Ice Missiles Pose Dangerous Threat To Drivers
As if this winter wasn't bad enough, drivers now have to watch out for "ice missiles.” They are chunks of ice and snow flying off vehicles like missiles. They're a danger to drivers everywhere.
A video showed a truck which had snow piled high on its roof. A huge block of ice hanging from the truck landed right in the middle of the road.
INSIDE EDITION's Paul Boyd spoke to Robert Sinclair of New York AAA about how to protect yourself from ice missiles.
Boyd asked, "A vehicle sits outside overnight. Snow and ice build up on top and when that vehicle starts driving, this [ice] goes flying?"
Sinclair said, "The warmth gets underneath and loosens it up. This stuff [ice and snow] flies off and creates a very dangerous situation. The higher speed you are going, you really need to give yourself more room because there is going to be more energy in that chunk of ice or snow coming off that vehicle because of higher speeds. Drop back behind or change lanes if you can."
Watch INSIDE EDITION's Report On Ice Missiles
Many states have laws that require drivers to clear off their snow and ice covered vehicles. Sinclair showed Boyd the right way to do it.
He said, "Get a big broom and pull it off. Extend to the length of the vehicle and pull it off. That is the best way to do it. That is the most complete way to ensure the safety of the other drivers on the road."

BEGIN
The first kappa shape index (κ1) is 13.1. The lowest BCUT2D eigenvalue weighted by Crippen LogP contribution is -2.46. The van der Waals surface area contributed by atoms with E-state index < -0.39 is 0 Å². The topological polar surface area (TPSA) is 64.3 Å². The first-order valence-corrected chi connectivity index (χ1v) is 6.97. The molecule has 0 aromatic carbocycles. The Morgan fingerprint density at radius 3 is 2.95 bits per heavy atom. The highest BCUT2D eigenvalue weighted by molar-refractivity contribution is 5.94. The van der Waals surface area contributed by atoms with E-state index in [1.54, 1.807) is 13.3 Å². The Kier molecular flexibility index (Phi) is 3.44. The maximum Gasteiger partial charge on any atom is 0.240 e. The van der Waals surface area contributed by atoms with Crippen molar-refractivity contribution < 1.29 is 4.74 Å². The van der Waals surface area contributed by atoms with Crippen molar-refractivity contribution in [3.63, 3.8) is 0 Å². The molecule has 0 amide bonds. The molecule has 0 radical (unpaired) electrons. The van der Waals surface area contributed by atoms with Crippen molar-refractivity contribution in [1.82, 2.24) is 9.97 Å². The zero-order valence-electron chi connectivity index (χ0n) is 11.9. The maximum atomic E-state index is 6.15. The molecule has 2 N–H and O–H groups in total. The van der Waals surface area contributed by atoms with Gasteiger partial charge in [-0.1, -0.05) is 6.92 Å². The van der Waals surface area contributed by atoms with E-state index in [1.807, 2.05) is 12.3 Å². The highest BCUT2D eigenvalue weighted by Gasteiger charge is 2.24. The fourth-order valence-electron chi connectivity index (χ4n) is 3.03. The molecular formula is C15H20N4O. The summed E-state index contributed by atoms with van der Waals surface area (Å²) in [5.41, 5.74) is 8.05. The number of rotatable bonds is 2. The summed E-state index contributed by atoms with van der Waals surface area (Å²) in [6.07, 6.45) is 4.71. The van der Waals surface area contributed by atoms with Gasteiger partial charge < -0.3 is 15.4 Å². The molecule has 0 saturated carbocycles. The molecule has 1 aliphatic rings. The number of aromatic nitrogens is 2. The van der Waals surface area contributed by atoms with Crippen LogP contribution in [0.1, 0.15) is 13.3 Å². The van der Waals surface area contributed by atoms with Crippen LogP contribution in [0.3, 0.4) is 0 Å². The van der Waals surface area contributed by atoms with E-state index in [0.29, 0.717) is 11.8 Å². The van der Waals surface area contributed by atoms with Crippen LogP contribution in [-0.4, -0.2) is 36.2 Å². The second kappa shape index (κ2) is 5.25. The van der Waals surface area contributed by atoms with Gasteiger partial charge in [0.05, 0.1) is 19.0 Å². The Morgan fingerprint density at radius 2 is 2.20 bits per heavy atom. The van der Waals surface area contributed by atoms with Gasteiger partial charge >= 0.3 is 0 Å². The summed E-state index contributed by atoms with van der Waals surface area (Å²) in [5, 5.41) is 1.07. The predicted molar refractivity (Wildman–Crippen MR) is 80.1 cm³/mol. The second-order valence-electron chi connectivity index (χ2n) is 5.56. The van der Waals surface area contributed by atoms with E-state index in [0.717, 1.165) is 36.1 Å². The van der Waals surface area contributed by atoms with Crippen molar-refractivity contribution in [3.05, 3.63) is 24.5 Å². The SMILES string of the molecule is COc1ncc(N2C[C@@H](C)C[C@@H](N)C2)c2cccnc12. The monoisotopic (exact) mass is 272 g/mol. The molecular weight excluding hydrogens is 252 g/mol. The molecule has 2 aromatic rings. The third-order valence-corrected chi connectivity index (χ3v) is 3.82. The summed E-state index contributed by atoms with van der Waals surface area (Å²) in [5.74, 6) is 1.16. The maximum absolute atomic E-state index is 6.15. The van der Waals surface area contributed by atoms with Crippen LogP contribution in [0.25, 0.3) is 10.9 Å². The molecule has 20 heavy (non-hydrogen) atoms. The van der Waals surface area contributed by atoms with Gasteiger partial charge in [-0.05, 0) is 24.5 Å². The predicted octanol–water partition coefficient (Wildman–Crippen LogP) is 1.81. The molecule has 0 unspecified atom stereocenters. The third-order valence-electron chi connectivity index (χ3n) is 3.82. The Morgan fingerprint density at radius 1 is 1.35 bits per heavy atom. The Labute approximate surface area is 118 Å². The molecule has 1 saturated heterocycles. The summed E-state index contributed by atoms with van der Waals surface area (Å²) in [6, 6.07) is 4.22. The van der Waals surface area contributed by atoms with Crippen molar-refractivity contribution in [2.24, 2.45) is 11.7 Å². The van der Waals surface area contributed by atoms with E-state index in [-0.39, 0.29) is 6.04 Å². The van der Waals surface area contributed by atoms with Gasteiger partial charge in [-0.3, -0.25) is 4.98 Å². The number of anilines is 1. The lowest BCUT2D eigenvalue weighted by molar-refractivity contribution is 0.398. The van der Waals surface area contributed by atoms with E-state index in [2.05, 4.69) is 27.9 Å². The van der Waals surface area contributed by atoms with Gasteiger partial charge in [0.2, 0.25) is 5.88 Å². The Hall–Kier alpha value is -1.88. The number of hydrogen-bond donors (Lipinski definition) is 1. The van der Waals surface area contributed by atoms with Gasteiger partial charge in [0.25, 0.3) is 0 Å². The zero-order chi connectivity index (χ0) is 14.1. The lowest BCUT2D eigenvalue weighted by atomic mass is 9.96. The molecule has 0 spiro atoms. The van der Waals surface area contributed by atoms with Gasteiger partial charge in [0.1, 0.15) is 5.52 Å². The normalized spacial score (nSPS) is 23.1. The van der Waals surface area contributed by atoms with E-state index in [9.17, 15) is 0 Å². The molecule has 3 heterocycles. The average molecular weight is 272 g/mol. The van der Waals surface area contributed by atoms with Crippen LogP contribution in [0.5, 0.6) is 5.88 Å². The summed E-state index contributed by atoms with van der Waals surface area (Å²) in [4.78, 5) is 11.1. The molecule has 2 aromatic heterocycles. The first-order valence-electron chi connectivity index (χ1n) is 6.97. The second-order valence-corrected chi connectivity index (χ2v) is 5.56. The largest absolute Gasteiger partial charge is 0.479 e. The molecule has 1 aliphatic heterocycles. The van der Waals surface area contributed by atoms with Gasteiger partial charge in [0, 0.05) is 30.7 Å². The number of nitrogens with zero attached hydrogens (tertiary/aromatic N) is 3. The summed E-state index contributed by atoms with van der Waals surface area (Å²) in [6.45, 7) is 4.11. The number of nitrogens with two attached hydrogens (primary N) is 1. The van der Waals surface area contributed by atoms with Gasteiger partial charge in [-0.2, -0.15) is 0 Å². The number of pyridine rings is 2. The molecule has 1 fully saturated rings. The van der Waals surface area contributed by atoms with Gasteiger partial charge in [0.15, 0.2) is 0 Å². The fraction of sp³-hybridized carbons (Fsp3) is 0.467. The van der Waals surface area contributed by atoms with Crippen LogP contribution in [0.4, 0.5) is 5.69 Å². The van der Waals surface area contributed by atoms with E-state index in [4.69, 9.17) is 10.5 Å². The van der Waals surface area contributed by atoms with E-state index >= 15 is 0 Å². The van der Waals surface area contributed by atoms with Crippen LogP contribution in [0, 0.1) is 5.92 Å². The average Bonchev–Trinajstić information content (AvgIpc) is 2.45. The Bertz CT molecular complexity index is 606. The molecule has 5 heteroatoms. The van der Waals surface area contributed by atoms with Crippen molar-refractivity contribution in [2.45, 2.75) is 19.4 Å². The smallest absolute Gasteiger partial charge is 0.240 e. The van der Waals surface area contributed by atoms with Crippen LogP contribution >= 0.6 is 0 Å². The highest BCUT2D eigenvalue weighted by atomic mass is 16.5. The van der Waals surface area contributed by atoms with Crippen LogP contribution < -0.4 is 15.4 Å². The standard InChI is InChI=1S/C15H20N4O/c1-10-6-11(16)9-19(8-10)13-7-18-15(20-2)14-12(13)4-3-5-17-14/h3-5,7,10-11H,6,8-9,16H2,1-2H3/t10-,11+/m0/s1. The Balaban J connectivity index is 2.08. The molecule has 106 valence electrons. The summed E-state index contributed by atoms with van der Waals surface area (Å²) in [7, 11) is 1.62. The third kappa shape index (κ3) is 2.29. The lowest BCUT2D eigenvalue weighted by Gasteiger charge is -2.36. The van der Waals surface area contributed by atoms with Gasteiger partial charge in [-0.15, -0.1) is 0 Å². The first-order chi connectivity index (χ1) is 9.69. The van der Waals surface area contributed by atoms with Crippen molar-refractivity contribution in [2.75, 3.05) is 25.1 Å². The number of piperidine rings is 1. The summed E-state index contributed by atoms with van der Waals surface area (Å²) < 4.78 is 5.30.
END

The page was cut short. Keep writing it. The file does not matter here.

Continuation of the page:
An ice missile smashed the windshield of a car and nearly killed one Illinois driver in 2010.
A 911 call captured the incident, when another driver said, "Semitruck went by and all the ice flew through the car and smashed a guy's face. We need an ambulance here bad."
The driver Peter Morano suffered broken bones in his face and had shards of glass in his left eye. He told INSIDE EDITION in 2010, "I'm looking at the road driving like I normally do and all of a sudden out of nowhere I saw a white bomb coming straight at the windshield.”
Ice missiles flew off the back of a truck coming from the opposite direction and crashed through Morano's windshield.
Morano told INSIDE EDITION on Tuesday, "After something like that you can't help but to just be thankful to be alive."
Now, he has lost the sight in his eye and now campaigns for laws to prevent ice missiles from harming anyone else.
He said, "Losing an eye and having my face in the condition it is in is bad enough. But, it is so easily could have been worse."